AI today is ubiquitous. “The idea that artificial intelligence is the stuff of science fiction is a fallacy. The technology is now a commodity,” says Rich Klee, director of Prism at digital due diligence specialist Palladium. “We use it every time we open Google Maps, rely on predictive text or when our fridge intervenes to tell us we probably shouldn’t be snacking at 11pm.”

Public market algorithmic trading is also dominated by big data and AI, of course. But private equity remains wary of embracing this technology and instead often continues to rely on acquired wisdom, supplemented by a touch of gut instinct.

“Given the significant human capital across the private equity industry, one would expect an abundance of opportunity to have software complete a task usually performed by a human through the use of AI,” says Andrew Tarver, founding partner and head of Motive Create, the value-creation team at Motive Partners.

74%

Private markets firms that have yet to review AI adoption

50%

Private markets firms that rate the effectiveness of advanced tech, such as AI, as medium or high for portfolio monitoring

52%

Private markets firms that rate the effectiveness of advanced tech, such as AI, as medium or high for deal due diligence

Source: Private Funds CFO Insights Survey 2022

“But that is not the case. Private equity firms have not typically been early adopters of technology, often relying upon smart people using basic tooling, such as Excel and PowerPoint. Some firms have made the leap to Box or other document sharing systems, but that really is as far as it has got.”

The most frequently cited inhibitor to greater AI adoption is a lack of standardised data at scale.

“Without a vast array of underlying data in a digital format, AI does not have anything to work from,” explains Tarver. “Many would expect the private equity industry to have well defined processes, making it easier to apply AI, yet each deal is different. Every set of quantifiable financials requires additional qualification and robust questioning. Interesting investment opportunities require a heavy dose of judgment and that is where AI is less effective.”

“One of the building blocks for the use of AI in private equity is good data collection and the standardisation of metrics,” says Palladium consultant Ryan Chapman. “With this in place you gain richer insights from the data using less technical methods before pushing into machine learning and AI.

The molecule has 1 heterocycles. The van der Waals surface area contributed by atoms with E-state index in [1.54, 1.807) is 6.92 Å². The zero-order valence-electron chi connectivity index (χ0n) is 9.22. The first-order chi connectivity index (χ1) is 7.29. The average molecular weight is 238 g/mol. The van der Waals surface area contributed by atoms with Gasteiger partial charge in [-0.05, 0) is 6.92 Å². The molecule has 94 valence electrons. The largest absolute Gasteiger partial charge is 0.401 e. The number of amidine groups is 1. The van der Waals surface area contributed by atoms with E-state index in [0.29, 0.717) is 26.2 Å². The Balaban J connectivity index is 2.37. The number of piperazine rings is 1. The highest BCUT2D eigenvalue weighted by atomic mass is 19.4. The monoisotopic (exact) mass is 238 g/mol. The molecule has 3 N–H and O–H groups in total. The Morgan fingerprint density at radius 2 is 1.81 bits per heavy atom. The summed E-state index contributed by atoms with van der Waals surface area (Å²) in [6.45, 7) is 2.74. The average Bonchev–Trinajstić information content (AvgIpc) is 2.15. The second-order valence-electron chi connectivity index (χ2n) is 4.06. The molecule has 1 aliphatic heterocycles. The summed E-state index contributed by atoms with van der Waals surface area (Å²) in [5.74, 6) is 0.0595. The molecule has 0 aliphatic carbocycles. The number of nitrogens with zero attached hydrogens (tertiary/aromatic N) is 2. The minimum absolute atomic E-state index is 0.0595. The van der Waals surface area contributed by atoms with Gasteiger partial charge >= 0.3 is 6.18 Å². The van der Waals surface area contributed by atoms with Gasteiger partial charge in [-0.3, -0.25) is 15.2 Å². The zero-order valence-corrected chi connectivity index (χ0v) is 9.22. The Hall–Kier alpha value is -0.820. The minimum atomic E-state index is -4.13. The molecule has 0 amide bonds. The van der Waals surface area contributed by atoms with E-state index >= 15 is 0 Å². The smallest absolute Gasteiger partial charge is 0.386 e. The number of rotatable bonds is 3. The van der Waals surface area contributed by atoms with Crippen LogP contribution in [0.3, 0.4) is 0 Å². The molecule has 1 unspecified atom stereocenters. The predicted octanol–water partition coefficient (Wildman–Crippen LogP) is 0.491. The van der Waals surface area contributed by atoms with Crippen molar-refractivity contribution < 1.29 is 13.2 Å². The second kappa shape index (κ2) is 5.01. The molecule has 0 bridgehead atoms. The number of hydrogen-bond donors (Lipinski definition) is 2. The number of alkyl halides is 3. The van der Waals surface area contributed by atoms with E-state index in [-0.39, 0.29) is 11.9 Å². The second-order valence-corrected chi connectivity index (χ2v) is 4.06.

“Private equity firms have been slow movers in this area, partly as they are reliant on data supplied by target organisations and from their portfolio companies. Data metrics are rarely standardised portfolio-wide and there is little consistency of measuring beyond pure financials, with each company treated separately. There is still a lot of foundation work that needs to be done.”

Meanwhile, Gilbert Kamieniecky, head of private equity technology at Investcorp Technology Partners, calls for a collective effort by managers to provide the necessary data to third parties that would help AI software, and then, in turn, boost efficiency. “An anonymised database across portfolios with relevant metrics could help us identify early industry trends and perform market analysis,” he says.

Arguably the greatest roadblock to AI adoption, however, remains one of culture. Significantly more weight continues to be placed on earned acumen than on data. Until that shifts, the investment will not be made available to build the data teams and warehouses that must precede the use of AI.

AI and origination

There are exceptions of course. A small but growing number of tech-savvy firms are tentatively exploring the use of AI in private equity, and the most common use case being employed is deal origination and curation. “That is where firms are making the biggest investments in proprietary data technology, which makes sense given competition for deals,” says Klee.

EQT’s Motherbrain is among the best-known examples. “Motherbrain can track hundreds of millions of footprints, from people and their affiliations to companies and their histories, and the connections between them,” says Alexandra Lutz, head of Motherbrain at EQT. “We can ingest massive amounts of information about deals, people and companies and build useful algorithms on top of it.”